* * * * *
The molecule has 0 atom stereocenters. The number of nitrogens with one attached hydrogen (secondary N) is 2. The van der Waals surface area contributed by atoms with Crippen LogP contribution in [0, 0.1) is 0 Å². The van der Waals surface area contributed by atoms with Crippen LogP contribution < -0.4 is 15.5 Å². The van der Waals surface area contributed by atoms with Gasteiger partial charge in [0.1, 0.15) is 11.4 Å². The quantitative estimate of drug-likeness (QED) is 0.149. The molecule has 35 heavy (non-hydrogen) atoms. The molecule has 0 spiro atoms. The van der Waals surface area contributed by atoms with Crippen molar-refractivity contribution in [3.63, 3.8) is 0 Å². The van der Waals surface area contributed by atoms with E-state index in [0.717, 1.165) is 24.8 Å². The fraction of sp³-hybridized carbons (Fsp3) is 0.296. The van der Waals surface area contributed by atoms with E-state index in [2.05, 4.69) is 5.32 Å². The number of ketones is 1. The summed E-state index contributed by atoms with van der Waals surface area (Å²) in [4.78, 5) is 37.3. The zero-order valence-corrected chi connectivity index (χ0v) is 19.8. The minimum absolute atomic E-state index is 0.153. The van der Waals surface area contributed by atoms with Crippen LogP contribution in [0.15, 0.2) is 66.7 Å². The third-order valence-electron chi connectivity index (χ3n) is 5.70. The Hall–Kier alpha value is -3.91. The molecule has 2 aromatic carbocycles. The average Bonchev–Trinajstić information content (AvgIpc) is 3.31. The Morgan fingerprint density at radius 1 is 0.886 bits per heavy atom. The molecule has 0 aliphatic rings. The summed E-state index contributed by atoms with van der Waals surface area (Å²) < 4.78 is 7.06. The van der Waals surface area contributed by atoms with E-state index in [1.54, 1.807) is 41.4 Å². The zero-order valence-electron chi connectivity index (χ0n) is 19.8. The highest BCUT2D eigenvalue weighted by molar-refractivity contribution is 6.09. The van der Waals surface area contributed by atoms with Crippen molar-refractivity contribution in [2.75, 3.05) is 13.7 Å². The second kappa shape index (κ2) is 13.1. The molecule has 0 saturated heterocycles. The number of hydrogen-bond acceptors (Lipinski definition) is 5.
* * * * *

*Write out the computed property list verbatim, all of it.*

The molecule has 0 atom stereocenters. The number of nitrogens with one attached hydrogen (secondary N) is 2. The van der Waals surface area contributed by atoms with Crippen LogP contribution in [0, 0.1) is 0 Å². The van der Waals surface area contributed by atoms with Crippen LogP contribution < -0.4 is 15.5 Å². The van der Waals surface area contributed by atoms with Gasteiger partial charge in [0.1, 0.15) is 11.4 Å². The quantitative estimate of drug-likeness (QED) is 0.149. The molecule has 35 heavy (non-hydrogen) atoms. The molecule has 0 spiro atoms. The van der Waals surface area contributed by atoms with Crippen molar-refractivity contribution in [3.63, 3.8) is 0 Å². The van der Waals surface area contributed by atoms with E-state index in [0.717, 1.165) is 24.8 Å². The fraction of sp³-hybridized carbons (Fsp3) is 0.296. The van der Waals surface area contributed by atoms with E-state index in [2.05, 4.69) is 5.32 Å². The number of ketones is 1. The summed E-state index contributed by atoms with van der Waals surface area (Å²) in [4.78, 5) is 37.3. The zero-order valence-corrected chi connectivity index (χ0v) is 19.8. The minimum absolute atomic E-state index is 0.153. The van der Waals surface area contributed by atoms with Crippen LogP contribution in [0.15, 0.2) is 66.7 Å². The third-order valence-electron chi connectivity index (χ3n) is 5.70. The Hall–Kier alpha value is -3.91. The molecule has 2 aromatic carbocycles. The average Bonchev–Trinajstić information content (AvgIpc) is 3.31. The Morgan fingerprint density at radius 1 is 0.886 bits per heavy atom. The molecule has 0 aliphatic rings. The summed E-state index contributed by atoms with van der Waals surface area (Å²) < 4.78 is 7.06. The van der Waals surface area contributed by atoms with E-state index in [1.54, 1.807) is 41.4 Å². The zero-order valence-electron chi connectivity index (χ0n) is 19.8. The highest BCUT2D eigenvalue weighted by molar-refractivity contribution is 6.09. The van der Waals surface area contributed by atoms with Crippen molar-refractivity contribution in [2.75, 3.05) is 13.7 Å². The second kappa shape index (κ2) is 13.1. The molecule has 0 saturated heterocycles. The number of hydrogen-bond acceptors (Lipinski definition) is 5.